Join us for an evening with Jacki Ferro and Rhonda Collard Spratt, authors of Alice’s Daughter: lost mission child, in conversation with Robert Wood. The two authors will read an excerpt from the book, as well as take part in Q&A and book signing.
‘My story is not about blame. It’s about sharing history that belongs to all of Australia. I needed a push, but I am happy to finally give little Rhonda a voice, so that my words will live on after I leave this world.’
In 1954, aged three, Rhonda Collard-Spratt was taken from her Aboriginal family and placed on Carnarvon Native Mission, Western Australia. Growing up in the white world of chores and aprons, religious teachings and cruel beatings, Rhonda drew strength and healing from her mission brothers and sisters, her art, music and poetry, and her unbreakable bond with the Dreaming.
Alice’s Daughter is the story of Rhonda’s search for culture and family as she faces violence, racism, foster families, and her father’s death in custody; one of the first deaths investigated as part of the Royal Commission into Aboriginal Deaths in Custody.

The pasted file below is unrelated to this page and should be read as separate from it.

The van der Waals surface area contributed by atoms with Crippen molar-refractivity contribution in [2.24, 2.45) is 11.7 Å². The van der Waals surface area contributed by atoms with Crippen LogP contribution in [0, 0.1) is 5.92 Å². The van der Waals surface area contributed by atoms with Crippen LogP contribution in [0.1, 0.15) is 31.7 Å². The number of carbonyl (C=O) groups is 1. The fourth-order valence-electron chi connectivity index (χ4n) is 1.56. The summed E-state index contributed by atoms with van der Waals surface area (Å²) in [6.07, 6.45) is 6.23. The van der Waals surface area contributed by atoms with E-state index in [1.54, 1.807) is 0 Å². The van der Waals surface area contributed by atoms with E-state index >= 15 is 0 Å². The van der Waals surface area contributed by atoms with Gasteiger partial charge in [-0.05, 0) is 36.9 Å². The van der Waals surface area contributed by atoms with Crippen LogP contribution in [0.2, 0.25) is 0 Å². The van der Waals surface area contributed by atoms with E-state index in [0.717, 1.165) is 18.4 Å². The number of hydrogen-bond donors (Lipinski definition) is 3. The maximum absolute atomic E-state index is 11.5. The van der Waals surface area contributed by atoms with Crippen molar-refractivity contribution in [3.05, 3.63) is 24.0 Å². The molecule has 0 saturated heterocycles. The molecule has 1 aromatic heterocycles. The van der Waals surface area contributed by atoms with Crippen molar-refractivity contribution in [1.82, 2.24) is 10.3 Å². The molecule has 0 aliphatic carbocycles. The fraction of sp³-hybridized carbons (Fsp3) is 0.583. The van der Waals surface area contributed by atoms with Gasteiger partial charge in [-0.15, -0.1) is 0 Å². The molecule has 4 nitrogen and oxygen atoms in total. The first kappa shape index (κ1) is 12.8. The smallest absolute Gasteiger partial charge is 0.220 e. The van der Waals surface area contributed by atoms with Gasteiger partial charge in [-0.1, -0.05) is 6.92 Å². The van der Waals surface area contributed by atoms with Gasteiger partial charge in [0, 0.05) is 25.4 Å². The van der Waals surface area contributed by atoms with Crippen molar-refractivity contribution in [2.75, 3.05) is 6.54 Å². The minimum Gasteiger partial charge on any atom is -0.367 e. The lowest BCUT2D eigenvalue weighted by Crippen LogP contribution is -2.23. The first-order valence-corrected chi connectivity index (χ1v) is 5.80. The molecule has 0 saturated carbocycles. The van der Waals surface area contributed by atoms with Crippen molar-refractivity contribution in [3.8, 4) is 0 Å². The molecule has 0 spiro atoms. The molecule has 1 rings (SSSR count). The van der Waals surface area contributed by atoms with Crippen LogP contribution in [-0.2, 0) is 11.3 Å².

Written in Rhonda’s distinctive voice, Alice’s Daughter is fearless, compelling and intimate reading. Coupled with her vibrant and powerful paintings and poetry, Rhonda’s is a journey of sadness, humour, resilience and ultimately survival.
RHONDA COLLARD SPRATT is a Yamatji and Noongar visual artist, dancer, singer-songwriter, art teacher, and poet from Carnarvon, Western Australia. She has a Bachelor of Contemporary Indige- nous Art from Griffith University. As an Elder, Rhonda conducts Aboriginal cultural workshops, and has worked in prisons with young women around suicide prevention and helping them re- connect with their Aboriginality. As a representative of the Stolen Generations, Rhonda officiates at National Sorry Day events.
JACKI FERRO has managed many cross-cultural and artistic com- munity projects that support social justice and community educa- tion. Jacki has a degree in business communication (Queensland University of Technology), and post-graduate qualifications in both social planning (University of Queensland); and writing, editing, and publishing (UQ).
ROBERT WOOD has interned for Overland and Wild Dingo Press, worked for Australian Poetry, edited for Peril and Cordite, been a columnist for Cultural Weekly and is on the faculty of The School of Life. At present he works for the Centre for Stories.